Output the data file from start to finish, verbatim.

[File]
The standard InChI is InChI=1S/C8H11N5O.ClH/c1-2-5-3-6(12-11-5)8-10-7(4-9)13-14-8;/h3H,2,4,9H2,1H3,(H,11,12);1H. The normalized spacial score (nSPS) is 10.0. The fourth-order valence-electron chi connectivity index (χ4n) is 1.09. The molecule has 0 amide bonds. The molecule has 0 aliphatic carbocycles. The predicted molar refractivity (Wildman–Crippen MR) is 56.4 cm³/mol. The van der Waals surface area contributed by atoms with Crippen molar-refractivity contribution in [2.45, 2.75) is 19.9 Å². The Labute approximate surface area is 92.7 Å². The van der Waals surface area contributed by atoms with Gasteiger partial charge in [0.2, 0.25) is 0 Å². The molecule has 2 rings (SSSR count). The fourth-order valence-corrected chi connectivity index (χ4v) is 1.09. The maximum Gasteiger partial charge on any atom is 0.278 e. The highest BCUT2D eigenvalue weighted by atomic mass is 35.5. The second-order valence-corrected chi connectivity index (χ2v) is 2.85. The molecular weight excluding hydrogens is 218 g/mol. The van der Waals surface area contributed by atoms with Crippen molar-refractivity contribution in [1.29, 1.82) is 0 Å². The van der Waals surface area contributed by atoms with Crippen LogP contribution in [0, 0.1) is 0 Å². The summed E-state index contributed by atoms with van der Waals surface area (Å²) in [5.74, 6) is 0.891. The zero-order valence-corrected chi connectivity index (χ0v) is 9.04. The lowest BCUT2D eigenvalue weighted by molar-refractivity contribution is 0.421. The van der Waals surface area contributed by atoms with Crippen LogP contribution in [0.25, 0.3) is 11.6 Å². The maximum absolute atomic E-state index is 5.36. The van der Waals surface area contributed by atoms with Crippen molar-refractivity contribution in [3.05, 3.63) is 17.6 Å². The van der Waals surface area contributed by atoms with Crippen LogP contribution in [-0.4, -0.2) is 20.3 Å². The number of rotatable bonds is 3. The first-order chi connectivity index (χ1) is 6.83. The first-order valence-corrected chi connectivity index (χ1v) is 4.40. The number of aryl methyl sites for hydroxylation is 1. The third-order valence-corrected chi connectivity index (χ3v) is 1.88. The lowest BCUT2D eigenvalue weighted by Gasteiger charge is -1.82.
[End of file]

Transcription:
The standard InChI is InChI=1S/C8H11N5O.ClH/c1-2-5-3-6(12-11-5)8-10-7(4-9)13-14-8;/h3H,2,4,9H2,1H3,(H,11,12);1H. The normalized spacial score (nSPS) is 10.0. The fourth-order valence-electron chi connectivity index (χ4n) is 1.09. The molecule has 0 amide bonds. The molecule has 0 aliphatic carbocycles. The predicted molar refractivity (Wildman–Crippen MR) is 56.4 cm³/mol. The van der Waals surface area contributed by atoms with Crippen molar-refractivity contribution in [2.45, 2.75) is 19.9 Å². The Labute approximate surface area is 92.7 Å². The van der Waals surface area contributed by atoms with Gasteiger partial charge in [0.2, 0.25) is 0 Å². The molecule has 2 rings (SSSR count). The fourth-order valence-corrected chi connectivity index (χ4v) is 1.09. The maximum Gasteiger partial charge on any atom is 0.278 e. The highest BCUT2D eigenvalue weighted by atomic mass is 35.5. The second-order valence-corrected chi connectivity index (χ2v) is 2.85. The molecular weight excluding hydrogens is 218 g/mol. The van der Waals surface area contributed by atoms with Crippen molar-refractivity contribution in [1.29, 1.82) is 0 Å². The van der Waals surface area contributed by atoms with Crippen LogP contribution in [0, 0.1) is 0 Å². The summed E-state index contributed by atoms with van der Waals surface area (Å²) in [5.74, 6) is 0.891. The zero-order valence-corrected chi connectivity index (χ0v) is 9.04. The lowest BCUT2D eigenvalue weighted by molar-refractivity contribution is 0.421. The van der Waals surface area contributed by atoms with Crippen LogP contribution in [0.25, 0.3) is 11.6 Å². The maximum absolute atomic E-state index is 5.36. The van der Waals surface area contributed by atoms with Crippen molar-refractivity contribution in [3.05, 3.63) is 17.6 Å². The van der Waals surface area contributed by atoms with Crippen LogP contribution in [-0.4, -0.2) is 20.3 Å². The number of rotatable bonds is 3. The first-order chi connectivity index (χ1) is 6.83. The first-order valence-corrected chi connectivity index (χ1v) is 4.40. The number of aryl methyl sites for hydroxylation is 1. The third-order valence-corrected chi connectivity index (χ3v) is 1.88. The lowest BCUT2D eigenvalue weighted by Gasteiger charge is -1.82.